“Eileen has been trying to spend less time on her phone and more time in the moment [and will] only commit to responsibilities that are fulfilling and rewarding for her,” Patterson said.

Tran’s emotional journey also led her to explore her love for theater fully, something she knew that was always there.

In the past year, Tran said that brainstorming with her theater team has deepened her connections with them and she feels a sense of being at home with them.

“It is easy for everything to fall apart because we are not used to virtual theater,” Tran said. “It is also really hard to maintain the drive for acting and losing the passion for it, but as a team, we motivate and listen to each other.”

Tran often checks in with everyone about how they feel individually, and she sends out meeting notes with supportive phrases, including “don’t be afraid to reach out.”

In the fall term, Tran and the Theatre Threshold team made podcasts as people were nervous about trying to make online content for the semester when classes were all remote for the first time.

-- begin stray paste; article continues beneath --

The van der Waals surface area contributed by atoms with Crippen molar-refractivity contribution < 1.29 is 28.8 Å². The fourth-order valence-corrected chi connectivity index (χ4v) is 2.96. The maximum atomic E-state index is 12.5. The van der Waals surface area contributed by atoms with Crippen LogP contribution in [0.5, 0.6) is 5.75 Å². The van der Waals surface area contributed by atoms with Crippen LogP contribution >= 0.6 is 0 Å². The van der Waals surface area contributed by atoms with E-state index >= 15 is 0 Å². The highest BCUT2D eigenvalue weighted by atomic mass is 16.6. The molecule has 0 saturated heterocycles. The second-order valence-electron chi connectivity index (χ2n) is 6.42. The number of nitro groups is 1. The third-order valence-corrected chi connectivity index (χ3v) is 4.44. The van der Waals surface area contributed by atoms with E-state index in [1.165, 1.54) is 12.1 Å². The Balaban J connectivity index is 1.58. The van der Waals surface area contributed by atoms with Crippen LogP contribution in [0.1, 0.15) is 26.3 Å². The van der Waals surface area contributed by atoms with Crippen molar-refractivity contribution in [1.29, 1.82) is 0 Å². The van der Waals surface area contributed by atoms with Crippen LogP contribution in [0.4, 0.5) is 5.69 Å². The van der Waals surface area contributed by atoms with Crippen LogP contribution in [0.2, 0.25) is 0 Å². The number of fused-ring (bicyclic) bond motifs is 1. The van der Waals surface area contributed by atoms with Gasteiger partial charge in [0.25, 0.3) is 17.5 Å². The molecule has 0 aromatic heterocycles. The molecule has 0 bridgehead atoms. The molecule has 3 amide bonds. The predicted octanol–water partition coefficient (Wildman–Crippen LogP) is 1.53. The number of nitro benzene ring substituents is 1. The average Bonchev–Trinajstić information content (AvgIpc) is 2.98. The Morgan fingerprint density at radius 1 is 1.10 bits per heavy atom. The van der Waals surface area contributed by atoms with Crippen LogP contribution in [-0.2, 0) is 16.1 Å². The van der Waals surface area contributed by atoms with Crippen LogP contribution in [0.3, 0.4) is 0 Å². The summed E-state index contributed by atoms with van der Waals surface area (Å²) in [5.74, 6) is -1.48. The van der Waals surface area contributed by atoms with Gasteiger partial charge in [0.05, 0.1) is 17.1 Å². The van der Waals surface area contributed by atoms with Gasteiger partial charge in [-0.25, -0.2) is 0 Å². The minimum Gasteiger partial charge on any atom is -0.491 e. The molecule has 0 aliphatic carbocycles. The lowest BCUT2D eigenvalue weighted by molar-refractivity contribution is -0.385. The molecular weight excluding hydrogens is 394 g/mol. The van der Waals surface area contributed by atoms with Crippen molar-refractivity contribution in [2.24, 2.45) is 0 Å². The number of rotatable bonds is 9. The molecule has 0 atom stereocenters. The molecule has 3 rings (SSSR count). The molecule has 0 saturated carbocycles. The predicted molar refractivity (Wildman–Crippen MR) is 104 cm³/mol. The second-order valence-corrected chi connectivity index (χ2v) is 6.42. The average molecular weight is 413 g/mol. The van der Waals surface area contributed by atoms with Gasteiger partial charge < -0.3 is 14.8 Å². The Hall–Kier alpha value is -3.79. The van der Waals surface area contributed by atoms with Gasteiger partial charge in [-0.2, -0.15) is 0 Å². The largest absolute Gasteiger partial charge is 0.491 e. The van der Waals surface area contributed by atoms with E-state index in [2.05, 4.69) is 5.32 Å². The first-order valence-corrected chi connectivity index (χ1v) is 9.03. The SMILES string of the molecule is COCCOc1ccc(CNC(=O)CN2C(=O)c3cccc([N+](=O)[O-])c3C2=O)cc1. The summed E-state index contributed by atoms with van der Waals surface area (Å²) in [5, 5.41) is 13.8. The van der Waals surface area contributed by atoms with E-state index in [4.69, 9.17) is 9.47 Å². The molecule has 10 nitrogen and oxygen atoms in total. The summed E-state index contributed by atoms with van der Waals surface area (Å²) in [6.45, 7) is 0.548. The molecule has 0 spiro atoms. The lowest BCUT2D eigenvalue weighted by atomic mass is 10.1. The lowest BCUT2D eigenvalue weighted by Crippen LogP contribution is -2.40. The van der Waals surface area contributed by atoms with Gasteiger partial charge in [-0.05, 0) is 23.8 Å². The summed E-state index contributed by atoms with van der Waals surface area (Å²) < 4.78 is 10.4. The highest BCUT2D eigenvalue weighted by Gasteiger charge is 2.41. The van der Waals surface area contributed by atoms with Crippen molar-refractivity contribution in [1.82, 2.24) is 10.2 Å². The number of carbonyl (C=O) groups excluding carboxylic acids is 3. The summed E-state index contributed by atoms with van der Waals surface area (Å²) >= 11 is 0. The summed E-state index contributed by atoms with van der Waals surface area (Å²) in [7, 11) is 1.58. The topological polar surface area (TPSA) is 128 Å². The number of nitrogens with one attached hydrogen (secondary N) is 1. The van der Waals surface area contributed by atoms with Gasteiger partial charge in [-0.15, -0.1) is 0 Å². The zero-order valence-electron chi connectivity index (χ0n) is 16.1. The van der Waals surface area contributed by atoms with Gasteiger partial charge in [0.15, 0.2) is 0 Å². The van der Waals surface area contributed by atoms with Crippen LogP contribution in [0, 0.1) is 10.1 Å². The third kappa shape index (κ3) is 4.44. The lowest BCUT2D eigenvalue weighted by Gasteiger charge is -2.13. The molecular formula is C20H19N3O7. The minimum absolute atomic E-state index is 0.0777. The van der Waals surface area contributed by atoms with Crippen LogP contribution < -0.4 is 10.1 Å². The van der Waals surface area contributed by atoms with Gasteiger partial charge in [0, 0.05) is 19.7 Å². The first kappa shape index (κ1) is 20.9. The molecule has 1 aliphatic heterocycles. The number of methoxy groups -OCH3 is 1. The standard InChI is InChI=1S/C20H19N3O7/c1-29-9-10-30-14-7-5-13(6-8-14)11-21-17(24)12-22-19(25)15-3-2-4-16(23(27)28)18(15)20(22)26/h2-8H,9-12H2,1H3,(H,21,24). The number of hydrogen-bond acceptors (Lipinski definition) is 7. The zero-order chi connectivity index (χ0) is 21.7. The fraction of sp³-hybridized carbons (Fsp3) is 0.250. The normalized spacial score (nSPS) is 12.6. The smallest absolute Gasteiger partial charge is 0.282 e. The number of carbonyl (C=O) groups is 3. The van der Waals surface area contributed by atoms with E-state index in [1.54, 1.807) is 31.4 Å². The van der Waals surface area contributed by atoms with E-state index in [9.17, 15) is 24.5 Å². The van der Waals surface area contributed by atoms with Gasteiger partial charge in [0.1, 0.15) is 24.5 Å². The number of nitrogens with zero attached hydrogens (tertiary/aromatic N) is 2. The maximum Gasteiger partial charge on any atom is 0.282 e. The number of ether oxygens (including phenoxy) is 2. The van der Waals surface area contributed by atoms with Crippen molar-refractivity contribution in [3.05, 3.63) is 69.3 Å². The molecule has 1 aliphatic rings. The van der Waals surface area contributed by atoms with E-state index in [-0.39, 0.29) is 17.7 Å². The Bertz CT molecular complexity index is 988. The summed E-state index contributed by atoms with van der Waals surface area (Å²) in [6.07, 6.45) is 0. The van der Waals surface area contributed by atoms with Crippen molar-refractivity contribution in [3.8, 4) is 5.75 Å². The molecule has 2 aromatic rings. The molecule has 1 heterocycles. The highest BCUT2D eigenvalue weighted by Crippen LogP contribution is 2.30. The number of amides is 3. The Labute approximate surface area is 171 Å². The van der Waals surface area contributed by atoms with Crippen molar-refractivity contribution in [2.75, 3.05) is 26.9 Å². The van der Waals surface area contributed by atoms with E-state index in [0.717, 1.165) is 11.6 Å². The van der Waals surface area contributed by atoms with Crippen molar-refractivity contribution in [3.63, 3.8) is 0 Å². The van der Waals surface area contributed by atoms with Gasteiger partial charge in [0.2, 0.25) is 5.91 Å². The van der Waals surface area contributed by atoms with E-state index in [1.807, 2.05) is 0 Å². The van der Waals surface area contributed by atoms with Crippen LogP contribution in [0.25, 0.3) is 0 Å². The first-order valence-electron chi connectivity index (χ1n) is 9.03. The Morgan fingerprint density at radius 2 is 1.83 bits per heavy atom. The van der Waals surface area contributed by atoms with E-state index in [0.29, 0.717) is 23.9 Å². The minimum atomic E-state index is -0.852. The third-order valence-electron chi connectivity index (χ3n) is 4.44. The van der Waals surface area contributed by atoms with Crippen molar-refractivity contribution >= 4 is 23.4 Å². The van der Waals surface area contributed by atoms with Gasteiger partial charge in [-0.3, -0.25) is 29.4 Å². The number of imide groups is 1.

“Despite us going through unforeseen times, Eileen’s work in theater is always full of passion and she motivates us all to still create art and pioneer the way for online theatre,” Marlene Guerrero, a fourth-year theater major who works with Tran in Theatre Threshold, said.

SATA Vice President Mattie Limas, a third-year theater performance major, also praised Tran.

“Even when she and I are up late finishing a project, her energy manages to make working on it feel fun and helps me forget it’s 12 a.m. and [we’re] running on four hours of sleep,” Limas said.

Longterm, Tran said she hopes to audition for more TV and films roles in Los Angeles.

But first, she’ll continue to embrace life.

“You only have one guaranteed life,” Tran said, encouraging everyone to live life without regret. “Just make the most of it.”

There was a correction made on March 12 at 7:25 a.m. to include the subject’s middle name in the headline as requested. There was an additional correction made at 3:37 p.m. to remove the name of the city the subject was born in for privacy concerns.